This double whammy effect of lactobacilli — creating good vitamins while eliminating bad bacteria — is especially helpful after someone has taken antibiotics. The germ-killing medicines may successfully combat an unwanted disease, but they also tend to wipe out the body's supply of internal lactobacilli and leave the treated patient susceptible to B-deficiency and intestinal problems. Therefore, sick folk (especially "bugridden" infants) should be given yogurt as an important health-restoring food.
On top of all of its positive effects, the fermented milk product is a digestive aid that helps the body absorb protein, calcium, and iron. In fact, many people who literally can't stomach fresh milk (the lactose present in the drink gives lactose intolerant people gas, diarrhea, and other problems) can easily assimilate the healthful lactic acid found in yogurt.
The first step in making yogurt is to gather your equipment and ingredients. You'll need some jars with lids (any clean glass containers will work fine), a large waterbath vessel for keeping your brewing batch warm — either a picnic cooler or a canning pot you can wrap with heavy towels — and standard kitchen equipment, including a measuring cup, cooking pan, and stirring utensil. A food thermometer can come in handy too, but if you don't have one around, you can "guesstimate" the crucial temperature limits of 100 degrees Fahrenheit and 115 degrees by dabbing some heated water on your inner wrist. Liquid at 100 degrees feels comfortably warm to the touch, but at 115 degrees there's a bit of a sting.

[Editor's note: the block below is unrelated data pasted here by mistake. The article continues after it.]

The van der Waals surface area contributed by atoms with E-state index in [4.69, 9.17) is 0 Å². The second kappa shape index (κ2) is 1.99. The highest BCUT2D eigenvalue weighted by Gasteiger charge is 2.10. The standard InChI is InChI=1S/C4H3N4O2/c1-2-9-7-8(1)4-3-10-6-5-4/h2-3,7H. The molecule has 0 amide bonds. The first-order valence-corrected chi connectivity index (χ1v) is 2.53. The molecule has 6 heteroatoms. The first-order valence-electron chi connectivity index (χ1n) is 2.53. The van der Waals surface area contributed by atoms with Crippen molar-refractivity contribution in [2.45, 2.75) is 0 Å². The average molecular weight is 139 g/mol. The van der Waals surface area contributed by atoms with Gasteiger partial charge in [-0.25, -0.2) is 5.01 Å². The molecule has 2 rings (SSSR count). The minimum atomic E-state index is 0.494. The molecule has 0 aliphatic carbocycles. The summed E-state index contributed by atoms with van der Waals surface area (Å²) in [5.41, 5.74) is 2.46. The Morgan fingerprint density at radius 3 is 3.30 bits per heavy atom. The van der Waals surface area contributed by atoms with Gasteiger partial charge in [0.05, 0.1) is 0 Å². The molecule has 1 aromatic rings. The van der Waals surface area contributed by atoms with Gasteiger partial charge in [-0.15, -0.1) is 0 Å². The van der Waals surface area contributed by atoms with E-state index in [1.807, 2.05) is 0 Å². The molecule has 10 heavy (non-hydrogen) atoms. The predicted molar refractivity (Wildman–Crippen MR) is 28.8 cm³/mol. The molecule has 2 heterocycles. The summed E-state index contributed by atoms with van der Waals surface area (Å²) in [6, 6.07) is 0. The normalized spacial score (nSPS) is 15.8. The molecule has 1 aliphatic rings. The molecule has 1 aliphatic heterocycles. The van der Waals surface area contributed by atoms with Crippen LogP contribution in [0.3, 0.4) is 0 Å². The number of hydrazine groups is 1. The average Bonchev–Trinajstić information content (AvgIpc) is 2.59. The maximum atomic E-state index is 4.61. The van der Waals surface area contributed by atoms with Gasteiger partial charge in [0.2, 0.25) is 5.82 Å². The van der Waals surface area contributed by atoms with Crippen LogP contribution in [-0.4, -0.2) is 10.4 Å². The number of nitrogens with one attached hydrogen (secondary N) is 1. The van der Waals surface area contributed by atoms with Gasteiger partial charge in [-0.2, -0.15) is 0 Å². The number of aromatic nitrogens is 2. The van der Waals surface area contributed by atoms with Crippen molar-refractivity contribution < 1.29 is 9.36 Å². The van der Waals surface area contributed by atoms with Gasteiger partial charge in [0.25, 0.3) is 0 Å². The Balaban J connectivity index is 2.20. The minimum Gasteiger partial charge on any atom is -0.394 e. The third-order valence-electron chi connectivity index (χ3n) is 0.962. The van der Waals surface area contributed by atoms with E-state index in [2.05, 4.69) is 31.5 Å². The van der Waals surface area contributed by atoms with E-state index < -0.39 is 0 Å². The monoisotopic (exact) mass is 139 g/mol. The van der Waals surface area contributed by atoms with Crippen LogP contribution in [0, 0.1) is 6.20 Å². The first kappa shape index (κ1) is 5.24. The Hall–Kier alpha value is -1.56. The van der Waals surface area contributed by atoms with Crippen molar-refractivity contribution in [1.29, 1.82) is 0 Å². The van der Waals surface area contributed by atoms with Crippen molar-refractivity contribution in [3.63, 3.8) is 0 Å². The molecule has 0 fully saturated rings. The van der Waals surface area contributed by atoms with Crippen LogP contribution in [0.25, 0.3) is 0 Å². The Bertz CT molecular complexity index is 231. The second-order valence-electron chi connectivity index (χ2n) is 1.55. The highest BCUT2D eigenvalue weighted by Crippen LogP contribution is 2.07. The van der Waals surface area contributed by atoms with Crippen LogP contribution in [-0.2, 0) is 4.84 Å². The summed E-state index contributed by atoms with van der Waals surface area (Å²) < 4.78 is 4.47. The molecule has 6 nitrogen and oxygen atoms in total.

Your cooking ingredients will be either skim or whole fresh milk, a bit of honey (the sweetener is optional), and your yogurt starter. The starter can be either some fresh (unflavored) yogurt — a good quality commercial brand, made without gelatins and fillers and containing live cultures; Or you can use a package of freeze-dried yogurt culture. You can get the special packets from health food stores and some drugstores, or by mail from specialty and home brew shops that sell cheesemaking cultures. Each yogurt culture will produce a differently flavored food, so experiment!